Tags: Cuba | After | Castro: | End | Communism?

Cuba After Castro: End of Communism?

Friday, 28 September 2001 12:00 AM

"That's the feeling I got, especially from the younger ones -- that once he goes, that's it," said Alfred Echerri, controller of United Press International, who came to the United States alone as a 13-year-old boy in January 1962.

With his 79-year-old father, Echerri took a fresh look at the Caribbean island nation after 40 years. Rumor has it that the communist apparatchiks have all kinds of money and other assets outside of Cuba, he said. These functionaries will not fight to preserve the revolution, goes the belief, but will go peacefully to their chalets and villas abroad.

But Echerri believes this is wishful thinking. Fidel Castro's younger brother, Defense Minister Raul Castro, is still very strong with the military, he said. "The streets are patrolled - you still have a policeman on practically every corner of Havana."

Instead, Echerri predicts a period of upheaval, when wealthy and energetic Cuban-Americans "will try to get in and do whatever they can to get back."

People who used to be poor feel secure and somewhat protected by the socialist regime, he said. What will happen when Cuban-Americans start pouring in millions of dollars? "They have the know-how, and they have the connections" in the United States to get things done.

Echerri did not recognize the house he used to live in. His old neighborhood, formerly residential, looked "like a jungle." The empty lots of his childhood were full of trees and bananas.

"I guess everybody tries to grow whatever they can."

Houses were not well maintained.

In the 1950s, when the corrupt U.S.-backed strongman Fulgencio Batista held power, poverty in Cuba was rife. Communist dictator Fidel Castro led the revolution that seized control of the island in January 1959 and has ruled longer than anyone in modern times.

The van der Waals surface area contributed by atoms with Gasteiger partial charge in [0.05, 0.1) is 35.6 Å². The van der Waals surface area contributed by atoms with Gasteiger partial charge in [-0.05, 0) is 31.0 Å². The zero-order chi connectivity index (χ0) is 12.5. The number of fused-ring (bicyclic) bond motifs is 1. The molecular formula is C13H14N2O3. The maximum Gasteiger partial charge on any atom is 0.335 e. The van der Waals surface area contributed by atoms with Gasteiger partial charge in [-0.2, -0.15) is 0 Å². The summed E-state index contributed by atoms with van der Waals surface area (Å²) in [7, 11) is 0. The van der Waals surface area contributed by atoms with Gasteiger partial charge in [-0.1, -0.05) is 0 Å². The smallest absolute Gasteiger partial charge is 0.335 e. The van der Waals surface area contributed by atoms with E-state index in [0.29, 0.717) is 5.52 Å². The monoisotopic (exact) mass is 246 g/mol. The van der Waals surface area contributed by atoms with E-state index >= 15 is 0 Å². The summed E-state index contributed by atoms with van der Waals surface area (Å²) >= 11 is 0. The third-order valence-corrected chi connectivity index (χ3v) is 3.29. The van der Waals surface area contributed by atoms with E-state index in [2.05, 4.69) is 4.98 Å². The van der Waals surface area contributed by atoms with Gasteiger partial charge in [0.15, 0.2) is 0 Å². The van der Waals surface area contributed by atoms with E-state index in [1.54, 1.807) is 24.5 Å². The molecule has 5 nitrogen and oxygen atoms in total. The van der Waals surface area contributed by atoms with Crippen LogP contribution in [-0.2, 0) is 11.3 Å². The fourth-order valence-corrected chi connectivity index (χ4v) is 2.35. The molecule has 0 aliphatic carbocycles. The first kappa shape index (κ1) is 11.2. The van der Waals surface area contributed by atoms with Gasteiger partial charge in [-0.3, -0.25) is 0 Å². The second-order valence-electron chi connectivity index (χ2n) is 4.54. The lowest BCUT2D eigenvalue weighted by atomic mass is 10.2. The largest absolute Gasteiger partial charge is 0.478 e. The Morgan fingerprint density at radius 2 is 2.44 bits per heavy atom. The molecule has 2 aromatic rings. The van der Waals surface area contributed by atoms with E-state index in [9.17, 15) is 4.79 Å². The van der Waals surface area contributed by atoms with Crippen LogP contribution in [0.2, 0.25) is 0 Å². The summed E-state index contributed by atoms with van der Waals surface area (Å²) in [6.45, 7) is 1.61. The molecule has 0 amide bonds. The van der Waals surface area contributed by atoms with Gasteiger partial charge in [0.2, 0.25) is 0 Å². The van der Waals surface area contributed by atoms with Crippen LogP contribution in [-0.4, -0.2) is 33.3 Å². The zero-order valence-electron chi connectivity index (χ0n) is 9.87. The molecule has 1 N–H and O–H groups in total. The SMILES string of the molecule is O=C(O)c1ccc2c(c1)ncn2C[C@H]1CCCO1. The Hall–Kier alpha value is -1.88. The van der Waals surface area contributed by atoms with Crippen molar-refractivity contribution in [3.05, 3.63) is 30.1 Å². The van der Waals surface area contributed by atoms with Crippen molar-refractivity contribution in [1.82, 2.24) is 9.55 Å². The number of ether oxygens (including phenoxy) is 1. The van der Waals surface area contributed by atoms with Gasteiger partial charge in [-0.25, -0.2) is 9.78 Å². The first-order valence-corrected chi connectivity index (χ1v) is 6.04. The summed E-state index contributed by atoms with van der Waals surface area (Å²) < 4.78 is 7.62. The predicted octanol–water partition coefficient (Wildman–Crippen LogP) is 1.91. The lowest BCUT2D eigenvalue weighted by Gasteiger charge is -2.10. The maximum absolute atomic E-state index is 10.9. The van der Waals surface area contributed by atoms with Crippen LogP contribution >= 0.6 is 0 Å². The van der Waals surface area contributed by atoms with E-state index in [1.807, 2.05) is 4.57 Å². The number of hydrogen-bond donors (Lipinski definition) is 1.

Today the brutal poverty of the 1950s is a memory, but so is prosperity.

"Almost everybody is about the same," said Echerri, explaining that his cousin, a dentist and a professor at the University of Havana, makes about 615 Cuban pesos a month - about $28. With this the family can buy food, but not much more. Rent is almost free, but clothing is very expensive.

Many Cubans depend on their U.S. relatives to help them out.

"The economy is run on U.S. dollars," Echerri said.

European tourists change their money into dollars rather than pesos.

People "die for" jobs in the tourist industry, because they can get tips. The average person makes the equivalent of only a dollar or two a day, he said.

During his 10-day visit, Echerri observed that the merchandize in the small stores that charge pesos is very limited, and everything is rationed. But those with U.S. currency have access to anything they want in special stores that accept only dollars.

The communist regime allows some limited private enterprise, he said. People may set up little stands where they can sell their produce. "Of course, they have to be licensed by the government, and they pay taxes."

In Cuba, as it was in the Soviet bloc, Communist Party members live much better than ordinary people and have access to luxury goods, Echerri said. "They have their own neighborhoods; they get better jobs."

Echerri considers the 40-year-old U.S. economic embargo against Cuba to be a failure and favors ending it. Cuban-Americans who support the embargo are really its greatest violators, he said.

"If we send money to our relatives in Cuba, if we go visit Cuba, we are breaking the embargo all the way through." This is Castro's greatest source of hard currency, he said.